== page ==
Release Date: January 22, 2016
Label: Drag City
True to his not-modern music, Ty Segall promoted his latest solo album, Emotional Mugger, with several old-fashioned industry techniques. He set up a number you could call (1-800-281-2968, knock yourself out) containing an unsettling, heavy-breathing message straight out of a B-grade horror movie which began: “You’ve reached the emotional mugger hotline. I am itching to hear how I can fill the holes in your ego.” In addition, he and label Drag City sent out promo copies of the album recorded onto a VHS tape. In at least one case, this audio was paired with the visuals from the Michael Keaton/Nicole Kidman weeper My Life.
It’s always a surprise which version of Ty Segall is going to show up on a given album, and what kind of narrative he’s going to push forth. The guitarist’s last proper solo LP, Manipulator, was a relatively straightforward amalgamation of frayed grime-glam and psych-garage, while last year brought his band Fuzz’s stoneriffic sophomore LP, II, and the T. Rex covers album Ty-Rex. Sonically, Emotional Mugger lands somewhere between all of these records, maintaining the cohesion and (relatively) streamlined arrangements of Manipulator but nodding to the scuzzy ’70s hard rock of the latter two and Segall’s trademark haywire, lo-fi garage.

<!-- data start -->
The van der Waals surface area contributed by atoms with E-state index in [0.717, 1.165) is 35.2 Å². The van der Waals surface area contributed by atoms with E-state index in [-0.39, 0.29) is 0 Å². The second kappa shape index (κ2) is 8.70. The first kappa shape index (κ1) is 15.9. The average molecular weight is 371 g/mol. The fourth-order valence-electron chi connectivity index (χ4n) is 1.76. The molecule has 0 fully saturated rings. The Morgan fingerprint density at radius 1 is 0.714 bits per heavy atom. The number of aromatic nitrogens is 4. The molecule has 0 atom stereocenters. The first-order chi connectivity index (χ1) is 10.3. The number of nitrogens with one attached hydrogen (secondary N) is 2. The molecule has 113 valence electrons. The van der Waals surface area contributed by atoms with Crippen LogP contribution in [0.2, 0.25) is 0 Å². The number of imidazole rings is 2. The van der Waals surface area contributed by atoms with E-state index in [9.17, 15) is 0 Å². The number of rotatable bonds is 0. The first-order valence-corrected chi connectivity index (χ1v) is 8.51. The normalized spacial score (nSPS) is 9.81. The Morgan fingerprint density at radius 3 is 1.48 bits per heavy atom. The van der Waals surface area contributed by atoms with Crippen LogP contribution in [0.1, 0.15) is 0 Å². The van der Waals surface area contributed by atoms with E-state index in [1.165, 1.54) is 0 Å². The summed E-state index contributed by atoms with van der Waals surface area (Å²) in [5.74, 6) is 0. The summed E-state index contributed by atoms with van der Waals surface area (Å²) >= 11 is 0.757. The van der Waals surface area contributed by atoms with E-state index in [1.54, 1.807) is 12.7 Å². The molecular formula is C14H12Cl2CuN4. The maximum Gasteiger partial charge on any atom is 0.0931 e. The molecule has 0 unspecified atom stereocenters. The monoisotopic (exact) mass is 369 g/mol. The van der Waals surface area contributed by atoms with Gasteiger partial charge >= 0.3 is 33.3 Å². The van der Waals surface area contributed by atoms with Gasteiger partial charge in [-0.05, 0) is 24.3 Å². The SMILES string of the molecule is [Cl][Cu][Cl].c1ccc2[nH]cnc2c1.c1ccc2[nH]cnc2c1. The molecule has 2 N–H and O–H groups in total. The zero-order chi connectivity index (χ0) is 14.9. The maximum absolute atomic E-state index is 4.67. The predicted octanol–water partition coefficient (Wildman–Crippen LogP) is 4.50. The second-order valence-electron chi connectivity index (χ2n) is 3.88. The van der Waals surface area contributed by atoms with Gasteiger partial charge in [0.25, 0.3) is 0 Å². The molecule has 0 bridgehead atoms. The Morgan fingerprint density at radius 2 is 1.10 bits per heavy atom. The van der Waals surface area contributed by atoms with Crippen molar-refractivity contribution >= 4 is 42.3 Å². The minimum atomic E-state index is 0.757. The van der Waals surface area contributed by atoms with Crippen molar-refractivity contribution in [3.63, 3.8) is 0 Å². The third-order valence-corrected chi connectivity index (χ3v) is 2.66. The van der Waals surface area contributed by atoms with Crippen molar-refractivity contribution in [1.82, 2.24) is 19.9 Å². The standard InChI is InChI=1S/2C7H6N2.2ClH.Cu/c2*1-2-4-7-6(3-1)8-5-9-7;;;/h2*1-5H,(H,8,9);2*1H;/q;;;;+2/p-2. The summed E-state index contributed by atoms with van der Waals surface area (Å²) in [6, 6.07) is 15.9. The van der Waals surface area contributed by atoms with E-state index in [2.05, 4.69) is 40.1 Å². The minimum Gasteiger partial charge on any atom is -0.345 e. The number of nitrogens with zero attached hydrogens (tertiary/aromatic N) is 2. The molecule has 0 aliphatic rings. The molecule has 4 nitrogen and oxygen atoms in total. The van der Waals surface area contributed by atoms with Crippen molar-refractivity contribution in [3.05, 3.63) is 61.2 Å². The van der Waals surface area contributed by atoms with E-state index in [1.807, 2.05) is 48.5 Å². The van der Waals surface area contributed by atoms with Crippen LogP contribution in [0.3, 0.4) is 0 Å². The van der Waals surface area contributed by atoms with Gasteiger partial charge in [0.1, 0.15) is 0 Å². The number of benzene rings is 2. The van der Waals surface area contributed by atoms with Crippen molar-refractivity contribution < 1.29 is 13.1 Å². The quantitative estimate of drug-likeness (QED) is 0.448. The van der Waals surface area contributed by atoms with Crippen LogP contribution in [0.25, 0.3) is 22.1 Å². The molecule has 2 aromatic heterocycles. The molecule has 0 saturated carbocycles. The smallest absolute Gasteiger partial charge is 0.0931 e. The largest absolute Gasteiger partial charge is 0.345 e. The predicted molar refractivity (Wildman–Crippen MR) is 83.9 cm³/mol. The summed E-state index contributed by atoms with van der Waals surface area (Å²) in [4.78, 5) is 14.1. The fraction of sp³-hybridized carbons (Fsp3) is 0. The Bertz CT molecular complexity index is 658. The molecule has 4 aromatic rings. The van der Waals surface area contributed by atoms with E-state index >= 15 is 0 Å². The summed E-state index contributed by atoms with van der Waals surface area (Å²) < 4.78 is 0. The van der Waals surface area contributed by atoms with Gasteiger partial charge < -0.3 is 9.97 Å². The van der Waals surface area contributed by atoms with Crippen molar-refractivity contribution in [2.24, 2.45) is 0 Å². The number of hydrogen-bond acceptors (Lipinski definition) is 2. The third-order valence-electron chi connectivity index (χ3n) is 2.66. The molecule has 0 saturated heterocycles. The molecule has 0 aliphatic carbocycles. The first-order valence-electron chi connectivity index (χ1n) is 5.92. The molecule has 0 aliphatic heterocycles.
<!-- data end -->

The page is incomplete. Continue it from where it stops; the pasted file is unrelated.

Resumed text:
The zoned-out “California Hills” recalls a sludgy Alice Cooper Group tune with just a touch more glitter; “Diversion” begins with a roaring wall of fuzz and culminates with a gnarly guitar solo; and on the corrugated highlight “Breakfast Eggs,” Segall growls, “Candy I want / Want your candy.” The stormy proto-punk snarl “Candy Sam” — which ends with what sounds like a sample of a gleeful, singing kindergarten class — is the flipside: The sweets are gone, which means the fun’s also gone. “W.U.O.T.W.S.” is a cut-and-paste song that resembles a static-filled trip up and down the radio dial, while the slithering, funk-inspired “Squealer Two” is both celebratory and oily, a raconteur’s tale with a perverse wink.
All of these songs speak to the album’s overarching concept of “emotional mugging,” which addresses the consequences of digital communication overload — personal disconnection, misplaced sexual desire, emotional distance, and irreparable damage to humanity. This somewhat-disjointed philosophy adds just the right amount of friction and intrigue to Emotional Mugger, informing the music but not overwhelming it. That’s yet another testament to Segall’s continued evolution as an artist: He’s no less willing to go out on a limb — but in pursuit of his beloved candy, he is learning to rein in his more abstract impulses.